|The magical Maggie Stiefvater|
She talked to us about her life as a writer—which has more dimensions than that single word contains.
"I'm not sure if my job description is actually writer," she said. "It should be thief. Or maybe, if I'm being kind, artist."
"I used to think that my ideal job was to write. To make up stories. To lie for a living." Now that she's a professional writer, knows that she observes, steals, and stylizes for a living.
When she writes, it's not so much that she is creating new things out of nothing, but that she steals from the world and makes it her own. She used to be a professional portrait artist, something she had to practice a lot (much like writing). One challenge of being a portrait artist was that people would move. She learned to look for people being still.
She found one once in a window seat on an airplane—the seat she wanted—and she sketched him with delight. And then she found out he was watching her draw. She teased his life story out of him, or at least part. Specifically the hand part. He had an oddly shaped hand, so he told her the story of how he broke it. On someone's face.
He said he was defending his sister's honor, and she listened to him with her mind on record, as she planned to steal him and his soft southern accent.
Over the years, her thefts have gone from the surface much deeper. Faithful, accurate renderings aren't what she wants. These are mere copies. She wants the essence. The soul. Why that guy threw that punch, or why he never threw one earlier. His broken hand was broken for a reason. He could have been, and probably was, lying.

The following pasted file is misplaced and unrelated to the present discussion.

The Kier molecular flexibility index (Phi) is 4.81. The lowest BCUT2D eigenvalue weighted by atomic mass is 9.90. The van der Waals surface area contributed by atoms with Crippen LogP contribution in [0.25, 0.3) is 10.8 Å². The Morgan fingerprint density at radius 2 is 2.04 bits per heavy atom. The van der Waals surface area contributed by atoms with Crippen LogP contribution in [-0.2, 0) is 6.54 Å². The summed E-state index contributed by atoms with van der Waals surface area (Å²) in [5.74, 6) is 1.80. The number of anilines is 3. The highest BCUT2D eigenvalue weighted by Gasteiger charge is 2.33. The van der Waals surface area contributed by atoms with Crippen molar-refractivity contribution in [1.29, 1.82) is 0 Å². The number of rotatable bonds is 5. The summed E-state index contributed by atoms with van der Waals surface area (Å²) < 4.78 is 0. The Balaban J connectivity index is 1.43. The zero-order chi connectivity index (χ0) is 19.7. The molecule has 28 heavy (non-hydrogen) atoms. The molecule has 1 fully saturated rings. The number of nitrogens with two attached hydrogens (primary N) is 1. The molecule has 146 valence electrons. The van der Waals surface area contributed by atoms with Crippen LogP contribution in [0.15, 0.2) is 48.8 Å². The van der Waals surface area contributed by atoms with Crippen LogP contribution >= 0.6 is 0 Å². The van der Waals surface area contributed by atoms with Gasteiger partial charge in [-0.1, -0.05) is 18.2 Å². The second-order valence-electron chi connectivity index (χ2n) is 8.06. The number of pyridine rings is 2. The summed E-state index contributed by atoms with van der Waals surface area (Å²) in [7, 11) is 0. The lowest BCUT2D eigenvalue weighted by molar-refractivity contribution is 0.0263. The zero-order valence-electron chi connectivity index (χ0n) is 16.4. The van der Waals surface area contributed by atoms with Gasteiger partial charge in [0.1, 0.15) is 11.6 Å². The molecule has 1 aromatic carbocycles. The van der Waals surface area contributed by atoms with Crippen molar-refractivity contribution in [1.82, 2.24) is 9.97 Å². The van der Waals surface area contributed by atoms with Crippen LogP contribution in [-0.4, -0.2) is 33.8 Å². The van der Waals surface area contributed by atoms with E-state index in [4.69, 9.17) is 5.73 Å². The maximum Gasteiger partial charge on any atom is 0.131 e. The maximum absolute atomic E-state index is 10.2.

The truth: A boy had once lost his temper, much to his shame. He had to look at the memory of that moment every single day. Everything else was just details. Just noise. "That was the soul," she said. "And that was what I stole."
He became Adam Parrish in THE RAVEN BOYS.
She talked to us about what the old writing advice "write what you know" really means, charming us with the stories of her childhood horse, a former racehorse that wasn't ready to retire and very well could have killed her. This fed into THE SCORPIO RACES, a book about vicious horses that are very likely to eat anyone who tries to ride them.
The thief then hands the job over to the artist, who understands what details to keep, and what details to cut. "If I do my thievery well, if I steal the truth and not the details, and then I add the details back in, then I end up with a book that is not just true, but specific, and in only the way I can write it," she said.
She said her most Maggie book of all is THE RAVEN BOYS, one rich with things she's pilfered from her childhood, and literally about someone who can summon things from his dreams, just as she summons from her own.